Andrew Meyers, CEO of OFC, said he will take the results back to his physicians, who meet as a full board six times a year. They will work on better ways to talk to patients, which can be difficult when you’re doing specialist work.
“It’s not as easy as it sounds sometimes, especially with a specialty,” he said. “People are familiar with sore throats and that type of thing but maybe not so with a herniated disk.”
New modes of communication
Mayo Clinic Health System in Le Sueur scored poorly in terms of access for care — though it was average (for a health system), it had the lowest score out of the hospitals The Free Press analyzed, with only 47 percent of patients giving it the highest rating possible.
Stephen Campbell, chief medical quality officer for Mayo Clinic Health System’s southwest Minnesota region, said in some rural areas, providing top-level access to care can be more difficult, mostly because they have smaller staffs.
“We do have sites where we know we’re deficient in providers,” he said. “So obviously, it’s a little bit harder to get appointments in those areas.”
But the survey focused almost exclusively on “brick and mortar” medical care, he pointed out. Patients were asked to respond only after attending an appointment at the clinics.
Today, medical care goes beyond face-to-face interactions with doctors or nurses. Mayo Clinic Health System has an online “patient portal” system that allows patients in some instances even request appointments and schedule exams.
Using Mayo’s nurse line, patients can talk to a nurse, who in some instances can even prescribe medication.
“It’s a way of accessing health care advice without actually going to the doctor’s office,” Campbell said.
(Other Mayo Clinic Health System locations scored well on the survey. Mayo Clinic Health System Mankato – Northridge scored above average when it came to both communication and customer service, while the Eastridge clinic scored above average when it came to customer service.)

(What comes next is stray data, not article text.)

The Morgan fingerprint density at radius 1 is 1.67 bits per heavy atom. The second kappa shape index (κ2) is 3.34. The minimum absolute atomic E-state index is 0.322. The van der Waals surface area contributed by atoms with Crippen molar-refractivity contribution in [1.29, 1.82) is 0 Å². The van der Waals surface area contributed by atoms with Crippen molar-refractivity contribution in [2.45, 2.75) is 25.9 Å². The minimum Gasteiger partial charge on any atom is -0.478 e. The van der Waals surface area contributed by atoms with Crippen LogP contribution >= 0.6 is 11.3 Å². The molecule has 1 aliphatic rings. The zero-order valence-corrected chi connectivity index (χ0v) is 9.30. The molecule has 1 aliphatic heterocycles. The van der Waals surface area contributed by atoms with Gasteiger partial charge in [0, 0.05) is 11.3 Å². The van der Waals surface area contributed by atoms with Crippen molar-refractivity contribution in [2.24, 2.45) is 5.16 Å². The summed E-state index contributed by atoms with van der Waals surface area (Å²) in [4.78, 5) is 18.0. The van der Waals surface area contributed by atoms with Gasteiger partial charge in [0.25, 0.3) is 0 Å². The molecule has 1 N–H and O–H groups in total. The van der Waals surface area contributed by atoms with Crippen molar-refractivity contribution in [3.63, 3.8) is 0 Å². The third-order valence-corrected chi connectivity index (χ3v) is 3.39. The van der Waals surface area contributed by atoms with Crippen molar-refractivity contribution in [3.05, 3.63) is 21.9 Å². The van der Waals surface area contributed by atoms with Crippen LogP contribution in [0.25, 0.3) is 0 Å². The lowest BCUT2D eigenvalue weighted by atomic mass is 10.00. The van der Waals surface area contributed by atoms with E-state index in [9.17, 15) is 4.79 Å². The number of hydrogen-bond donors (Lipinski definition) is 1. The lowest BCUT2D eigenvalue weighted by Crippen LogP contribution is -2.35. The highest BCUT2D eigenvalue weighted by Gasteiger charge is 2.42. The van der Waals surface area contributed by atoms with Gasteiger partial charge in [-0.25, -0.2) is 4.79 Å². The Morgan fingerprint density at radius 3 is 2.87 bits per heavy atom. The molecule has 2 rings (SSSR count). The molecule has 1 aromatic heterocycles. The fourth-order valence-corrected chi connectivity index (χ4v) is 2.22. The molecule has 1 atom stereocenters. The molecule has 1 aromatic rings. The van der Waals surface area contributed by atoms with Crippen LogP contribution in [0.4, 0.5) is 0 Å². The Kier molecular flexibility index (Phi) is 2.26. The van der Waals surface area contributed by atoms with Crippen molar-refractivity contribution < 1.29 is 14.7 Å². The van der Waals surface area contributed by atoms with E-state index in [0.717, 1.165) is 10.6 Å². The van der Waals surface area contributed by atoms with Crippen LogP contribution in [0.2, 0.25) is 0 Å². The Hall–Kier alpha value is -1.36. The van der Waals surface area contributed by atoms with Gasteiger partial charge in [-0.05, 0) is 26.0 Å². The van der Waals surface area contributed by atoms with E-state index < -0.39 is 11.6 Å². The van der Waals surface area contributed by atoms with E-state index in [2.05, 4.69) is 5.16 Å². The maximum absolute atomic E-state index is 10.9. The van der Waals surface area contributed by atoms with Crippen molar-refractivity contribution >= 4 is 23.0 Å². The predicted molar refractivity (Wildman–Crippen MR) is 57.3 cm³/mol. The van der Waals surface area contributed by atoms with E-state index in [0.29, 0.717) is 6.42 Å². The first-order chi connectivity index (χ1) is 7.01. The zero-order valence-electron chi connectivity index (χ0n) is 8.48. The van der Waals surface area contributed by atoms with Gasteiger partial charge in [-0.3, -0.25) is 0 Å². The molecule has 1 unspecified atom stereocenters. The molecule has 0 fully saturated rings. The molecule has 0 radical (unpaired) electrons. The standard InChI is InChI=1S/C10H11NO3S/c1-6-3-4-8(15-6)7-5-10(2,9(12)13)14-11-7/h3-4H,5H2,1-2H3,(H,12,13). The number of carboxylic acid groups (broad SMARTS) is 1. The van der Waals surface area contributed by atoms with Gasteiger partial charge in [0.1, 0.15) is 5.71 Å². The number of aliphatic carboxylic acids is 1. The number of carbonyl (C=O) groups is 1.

Mankato Clinic also has an online patient portal, similar to the one used by Mayo Clinic Health Systems. Though it has offered it for several years, only about 50 percent of patients utilize the online resource.
The clinic is working on upping that number. It has also begun picking up office phones at 7 a.m. instead of 8 a.m., so patients can call and schedule appointments before they go to work.
Farrow said the clinic uses survey results like the ones released Wednesday to continue improving patient experiences, which when positive, can lead to better patient outcomes.
He thinks survey results such as the ones compiled by MN Community Measurement and posted online at www.mnhealthscores.org represent a positive shift in health care. Not only does it put more information in the hands of consumers, but it creates a more transparent medical system and pushes clinics to constantly do better.
Campbell echoed him. Younger generations are constantly turning to the Internet and online reviews before selecting service providers, he said. The trend creates a new culture perhaps Farrow described best.
“It keeps all of us on our toes,” he said. “We know there’s options and if we’re not performing, if we’re not providing exceptional care, we know (patients) have other options.”